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Réunion giant eel

According to a letter in the magazine known as The Field, written by Courtenay Bennett, gigantic eels are living in the deep pools of Réunion, a large island just west of Mauritius. In the article, Bennett wrote that when he was consul at Réunion in the 1890s, he saw a dead specimen of some kind of eel that was fished out of Mare à Poule d'Eaux. Bennett didn’t know the species but said it was as thick as a man’s thigh. He didn’t specify the length, but based on its width, it probably would have been 15 to 20 feet long. 

This would make the eels Bennett witnessed to be significantly larger than the Giant mottled eel (Anguilla marmorata), the largest known freshwater eel in Réunion, with unusually large specimens reaching five feet. According to the article, during heavy rains in the winter, these giant eels could be seen circling the edge of the pools, which Bennett interpreted as the eels trying to search for a way out. When they are doing this circling behaviour, they are easy targets for hunters, who catch them using a harpoon and a rope secured onto a tree. The giant eels would then be sold as meat. Since there have been no subsequent sightings, perhaps they were hunted to extinction, or simply never existed.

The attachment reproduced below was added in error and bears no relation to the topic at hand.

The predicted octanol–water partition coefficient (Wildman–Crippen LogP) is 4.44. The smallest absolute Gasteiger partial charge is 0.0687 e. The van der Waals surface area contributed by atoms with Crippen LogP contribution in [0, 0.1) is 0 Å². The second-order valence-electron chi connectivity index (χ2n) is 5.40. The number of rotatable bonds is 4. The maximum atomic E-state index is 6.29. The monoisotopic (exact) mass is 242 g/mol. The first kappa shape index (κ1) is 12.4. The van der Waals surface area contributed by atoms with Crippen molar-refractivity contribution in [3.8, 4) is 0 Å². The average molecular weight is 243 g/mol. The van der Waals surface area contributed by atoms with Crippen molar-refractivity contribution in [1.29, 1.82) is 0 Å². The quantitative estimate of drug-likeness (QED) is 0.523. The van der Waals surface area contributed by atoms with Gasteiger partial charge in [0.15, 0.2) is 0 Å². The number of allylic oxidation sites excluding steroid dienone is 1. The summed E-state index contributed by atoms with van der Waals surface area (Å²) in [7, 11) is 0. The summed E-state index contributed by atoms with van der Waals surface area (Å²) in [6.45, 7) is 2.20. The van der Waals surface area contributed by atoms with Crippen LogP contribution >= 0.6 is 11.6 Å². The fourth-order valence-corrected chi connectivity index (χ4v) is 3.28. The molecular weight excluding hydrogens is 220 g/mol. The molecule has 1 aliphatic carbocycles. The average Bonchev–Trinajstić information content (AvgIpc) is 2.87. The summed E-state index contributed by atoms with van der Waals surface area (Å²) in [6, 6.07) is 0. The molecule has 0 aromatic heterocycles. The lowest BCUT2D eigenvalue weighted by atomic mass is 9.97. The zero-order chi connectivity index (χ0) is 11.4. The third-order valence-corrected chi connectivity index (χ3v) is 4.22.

An illustration based on a Maori folktale, featuring a similar giant eel
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